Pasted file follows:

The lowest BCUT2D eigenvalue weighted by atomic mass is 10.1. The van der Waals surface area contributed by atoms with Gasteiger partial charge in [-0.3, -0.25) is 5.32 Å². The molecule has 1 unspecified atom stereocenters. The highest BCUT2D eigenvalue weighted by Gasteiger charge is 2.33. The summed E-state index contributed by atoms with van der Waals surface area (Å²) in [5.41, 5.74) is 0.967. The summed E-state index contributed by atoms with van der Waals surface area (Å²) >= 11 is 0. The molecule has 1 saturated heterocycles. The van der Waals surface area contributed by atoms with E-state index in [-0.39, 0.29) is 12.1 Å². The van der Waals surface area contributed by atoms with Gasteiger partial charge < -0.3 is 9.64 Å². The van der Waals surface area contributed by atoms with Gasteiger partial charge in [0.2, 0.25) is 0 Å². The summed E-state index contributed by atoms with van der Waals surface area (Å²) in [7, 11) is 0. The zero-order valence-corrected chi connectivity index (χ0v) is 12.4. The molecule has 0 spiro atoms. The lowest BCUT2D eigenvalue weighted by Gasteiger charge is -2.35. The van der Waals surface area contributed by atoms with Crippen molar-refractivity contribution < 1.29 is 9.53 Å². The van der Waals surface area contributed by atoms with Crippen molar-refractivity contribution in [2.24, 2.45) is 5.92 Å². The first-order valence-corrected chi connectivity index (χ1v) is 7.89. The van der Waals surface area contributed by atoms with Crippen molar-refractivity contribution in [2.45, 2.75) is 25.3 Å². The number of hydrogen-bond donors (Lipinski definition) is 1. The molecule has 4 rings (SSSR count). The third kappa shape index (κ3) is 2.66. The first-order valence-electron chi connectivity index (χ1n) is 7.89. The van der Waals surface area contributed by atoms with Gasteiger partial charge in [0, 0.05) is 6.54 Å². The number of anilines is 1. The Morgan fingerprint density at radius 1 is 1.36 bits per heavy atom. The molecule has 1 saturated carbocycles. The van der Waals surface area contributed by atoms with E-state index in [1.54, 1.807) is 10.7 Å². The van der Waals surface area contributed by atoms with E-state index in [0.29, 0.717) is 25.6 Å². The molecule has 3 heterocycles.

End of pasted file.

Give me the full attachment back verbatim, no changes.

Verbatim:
The lowest BCUT2D eigenvalue weighted by atomic mass is 10.1. The van der Waals surface area contributed by atoms with Gasteiger partial charge in [-0.3, -0.25) is 5.32 Å². The molecule has 1 unspecified atom stereocenters. The highest BCUT2D eigenvalue weighted by Gasteiger charge is 2.33. The summed E-state index contributed by atoms with van der Waals surface area (Å²) in [5.41, 5.74) is 0.967. The summed E-state index contributed by atoms with van der Waals surface area (Å²) >= 11 is 0. The molecule has 1 saturated heterocycles. The van der Waals surface area contributed by atoms with E-state index in [-0.39, 0.29) is 12.1 Å². The van der Waals surface area contributed by atoms with Gasteiger partial charge < -0.3 is 9.64 Å². The van der Waals surface area contributed by atoms with Gasteiger partial charge in [0.2, 0.25) is 0 Å². The summed E-state index contributed by atoms with van der Waals surface area (Å²) in [7, 11) is 0. The zero-order valence-corrected chi connectivity index (χ0v) is 12.4. The molecule has 0 spiro atoms. The lowest BCUT2D eigenvalue weighted by Gasteiger charge is -2.35. The van der Waals surface area contributed by atoms with Crippen molar-refractivity contribution < 1.29 is 9.53 Å². The van der Waals surface area contributed by atoms with Crippen molar-refractivity contribution in [2.24, 2.45) is 5.92 Å². The first-order valence-corrected chi connectivity index (χ1v) is 7.89. The van der Waals surface area contributed by atoms with Crippen molar-refractivity contribution in [2.45, 2.75) is 25.3 Å². The number of hydrogen-bond donors (Lipinski definition) is 1. The molecule has 4 rings (SSSR count). The third kappa shape index (κ3) is 2.66. The first-order valence-electron chi connectivity index (χ1n) is 7.89. The van der Waals surface area contributed by atoms with Gasteiger partial charge in [0, 0.05) is 6.54 Å². The number of anilines is 1. The Morgan fingerprint density at radius 1 is 1.36 bits per heavy atom. The molecule has 1 saturated carbocycles. The van der Waals surface area contributed by atoms with E-state index in [1.54, 1.807) is 10.7 Å². The van der Waals surface area contributed by atoms with E-state index in [0.29, 0.717) is 25.6 Å². The molecule has 3 heterocycles.